How Accurate is Alexa?
Alexa (www.alexa.com) is a company owned by Amazon.com which offers various services to web users and developers. Alexa is widely known for their toolbar which includes a search function, website information and a popup blocker.
Alexa's main "point of difference" is their traffic monitoring. Users who have the toolbar installed transmit information about the sites they visit to Alexa, which compiles the results into publicly-viewable traffic statistics. You can visit the Alexa website and see how much traffic a site is getting, how it compares to other sites, etc.
At least that's the theory. The reality is that Alexa's method of monitoring traffic is deeply flawed. The example below illustrates this point. The first graph is taken from the Alexa.com website and shows the overall traffic trend for www.mediacollege.com from July 2003 to June 2004. The second graph is from our own statistics for the same period (see also update below).
Note: The x axis on the Alexa graph indicates a ranking in the top 100,000 sites monitored, so a lower number is a better score. The x axis on the second graph shows the number of unique visitors to MediaCollege.com. Although these graphs represent different things it doesn't matter - it's the trend that we are measuring and comparing.
Below: Actual traffic trends for the same period.
As you can see, there is a significant disparity. Alexa claims that MediaCollege.com had negligible traffic during this period except during September-October 2003, when it saw a massive surge in traffic and performed quite well. This traffic then disappeared as quickly as it arrived. In their detailed statistics, Alexa showed MediaCollege.com declining further towards the end of the period, at the same time our statistics were showing a very strong increase.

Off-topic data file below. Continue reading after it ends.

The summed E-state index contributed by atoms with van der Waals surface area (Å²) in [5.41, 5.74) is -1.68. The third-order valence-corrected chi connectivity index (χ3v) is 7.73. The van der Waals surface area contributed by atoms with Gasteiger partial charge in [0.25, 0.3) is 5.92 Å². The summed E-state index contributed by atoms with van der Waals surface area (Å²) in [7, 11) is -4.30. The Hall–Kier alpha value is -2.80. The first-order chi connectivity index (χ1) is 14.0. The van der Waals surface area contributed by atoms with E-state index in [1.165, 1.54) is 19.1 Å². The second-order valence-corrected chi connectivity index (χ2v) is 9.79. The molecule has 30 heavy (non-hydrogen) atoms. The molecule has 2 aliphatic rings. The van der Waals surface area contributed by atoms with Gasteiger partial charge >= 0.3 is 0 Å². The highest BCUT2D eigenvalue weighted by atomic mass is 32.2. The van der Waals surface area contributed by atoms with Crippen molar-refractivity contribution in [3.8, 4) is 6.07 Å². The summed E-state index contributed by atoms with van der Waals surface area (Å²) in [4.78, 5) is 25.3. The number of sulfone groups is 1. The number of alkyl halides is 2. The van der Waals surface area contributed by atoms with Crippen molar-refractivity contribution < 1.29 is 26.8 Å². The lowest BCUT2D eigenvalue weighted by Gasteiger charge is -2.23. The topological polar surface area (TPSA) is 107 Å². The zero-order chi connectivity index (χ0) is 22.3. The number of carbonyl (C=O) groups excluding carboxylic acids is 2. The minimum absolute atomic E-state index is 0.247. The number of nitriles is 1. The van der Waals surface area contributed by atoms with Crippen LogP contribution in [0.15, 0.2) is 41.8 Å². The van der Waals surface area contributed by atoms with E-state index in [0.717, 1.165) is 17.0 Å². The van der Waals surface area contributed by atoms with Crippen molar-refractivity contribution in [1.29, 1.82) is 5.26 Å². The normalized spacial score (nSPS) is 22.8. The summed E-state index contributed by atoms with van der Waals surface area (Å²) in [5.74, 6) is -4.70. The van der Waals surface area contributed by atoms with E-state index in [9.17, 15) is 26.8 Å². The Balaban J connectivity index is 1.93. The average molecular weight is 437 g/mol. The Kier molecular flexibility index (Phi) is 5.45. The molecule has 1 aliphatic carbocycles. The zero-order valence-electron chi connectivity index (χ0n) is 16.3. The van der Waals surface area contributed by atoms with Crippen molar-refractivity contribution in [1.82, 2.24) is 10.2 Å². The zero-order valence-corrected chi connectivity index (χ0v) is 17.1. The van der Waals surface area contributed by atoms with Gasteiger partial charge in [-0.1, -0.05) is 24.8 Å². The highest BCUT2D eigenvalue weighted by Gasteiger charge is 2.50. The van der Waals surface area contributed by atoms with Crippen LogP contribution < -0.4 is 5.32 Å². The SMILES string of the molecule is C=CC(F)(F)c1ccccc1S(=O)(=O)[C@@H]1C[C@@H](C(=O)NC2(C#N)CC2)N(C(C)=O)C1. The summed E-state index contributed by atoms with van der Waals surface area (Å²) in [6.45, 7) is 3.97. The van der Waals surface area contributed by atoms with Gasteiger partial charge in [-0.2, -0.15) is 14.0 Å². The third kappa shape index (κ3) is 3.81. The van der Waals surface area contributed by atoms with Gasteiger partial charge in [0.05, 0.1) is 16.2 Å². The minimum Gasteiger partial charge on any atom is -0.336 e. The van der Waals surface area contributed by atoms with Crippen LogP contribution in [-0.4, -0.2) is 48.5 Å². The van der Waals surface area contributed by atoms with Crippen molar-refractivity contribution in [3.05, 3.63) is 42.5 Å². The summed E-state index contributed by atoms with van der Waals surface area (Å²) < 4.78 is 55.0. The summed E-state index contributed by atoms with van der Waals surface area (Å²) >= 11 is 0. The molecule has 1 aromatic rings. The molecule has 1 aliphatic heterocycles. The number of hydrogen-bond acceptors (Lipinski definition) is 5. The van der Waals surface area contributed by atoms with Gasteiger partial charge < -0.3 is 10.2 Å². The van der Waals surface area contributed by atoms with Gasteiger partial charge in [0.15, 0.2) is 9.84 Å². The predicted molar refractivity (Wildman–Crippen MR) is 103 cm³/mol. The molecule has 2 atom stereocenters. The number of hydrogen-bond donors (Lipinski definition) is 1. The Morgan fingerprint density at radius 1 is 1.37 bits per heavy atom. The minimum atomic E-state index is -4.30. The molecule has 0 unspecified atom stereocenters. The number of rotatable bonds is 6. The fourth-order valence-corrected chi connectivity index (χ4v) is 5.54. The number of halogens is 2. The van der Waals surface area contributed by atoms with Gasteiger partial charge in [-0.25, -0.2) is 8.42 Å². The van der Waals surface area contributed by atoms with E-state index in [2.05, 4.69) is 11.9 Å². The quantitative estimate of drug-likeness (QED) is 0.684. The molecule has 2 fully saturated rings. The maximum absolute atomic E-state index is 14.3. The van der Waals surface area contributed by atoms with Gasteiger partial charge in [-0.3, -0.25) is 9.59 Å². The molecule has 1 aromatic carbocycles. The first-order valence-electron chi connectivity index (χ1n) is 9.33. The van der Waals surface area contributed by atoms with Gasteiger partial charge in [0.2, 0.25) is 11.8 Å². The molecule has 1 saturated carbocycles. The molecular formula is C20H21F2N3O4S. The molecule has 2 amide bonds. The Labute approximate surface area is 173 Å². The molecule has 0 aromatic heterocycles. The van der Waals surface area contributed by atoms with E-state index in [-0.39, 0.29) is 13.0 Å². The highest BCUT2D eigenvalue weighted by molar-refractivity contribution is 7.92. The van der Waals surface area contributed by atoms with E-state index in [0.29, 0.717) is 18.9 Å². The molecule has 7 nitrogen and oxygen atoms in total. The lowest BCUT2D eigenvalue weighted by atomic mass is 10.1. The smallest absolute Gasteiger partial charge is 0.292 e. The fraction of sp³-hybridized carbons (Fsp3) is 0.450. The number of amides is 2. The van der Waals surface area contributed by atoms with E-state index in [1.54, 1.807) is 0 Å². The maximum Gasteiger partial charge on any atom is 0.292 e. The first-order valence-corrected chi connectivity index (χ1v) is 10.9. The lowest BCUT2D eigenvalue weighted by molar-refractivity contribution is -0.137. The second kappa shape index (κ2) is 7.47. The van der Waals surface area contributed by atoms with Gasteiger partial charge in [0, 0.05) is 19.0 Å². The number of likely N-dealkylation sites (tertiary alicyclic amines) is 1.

How did Alexa get it so wrong? Here's how...
During September and October and 2003 we ran a test. We installed the Alexa Toolbar on one computer and used this computer to visit www.mediacollege.com once per day. This single daily visit was enough to propel the site from absolute obscurity to a very respectable position. When we removed the toolbar and stopped the test, our Alexa ranking vanished and we plummeted to a position worse than 200,000.
This clearly shows that the Alexa rankings have no statistical validity.
There are also more factors which further decrease the accuracy of these statistics, such as the fact that only certain types of Internet users are likely to install the toolbar in the first place.
The Alexa website traffic monitoring system is so inaccurate as to be worse than useless - it is very misleading. Perhaps most concerning is that it is trivially easy for website owners to manipulate their own rankings. We recommend that you do not take Alexa seriously.
Update - 2007
To be fair, the accuracy of Alexa's results has improved a little since the test above. As our traffic climbed above 10,000 visitors per day we started noticing a slight improvement. Please note that we emphasize slight — there are still terrible inaccuracies and inexplicable errors in the way Alexa reports our performance.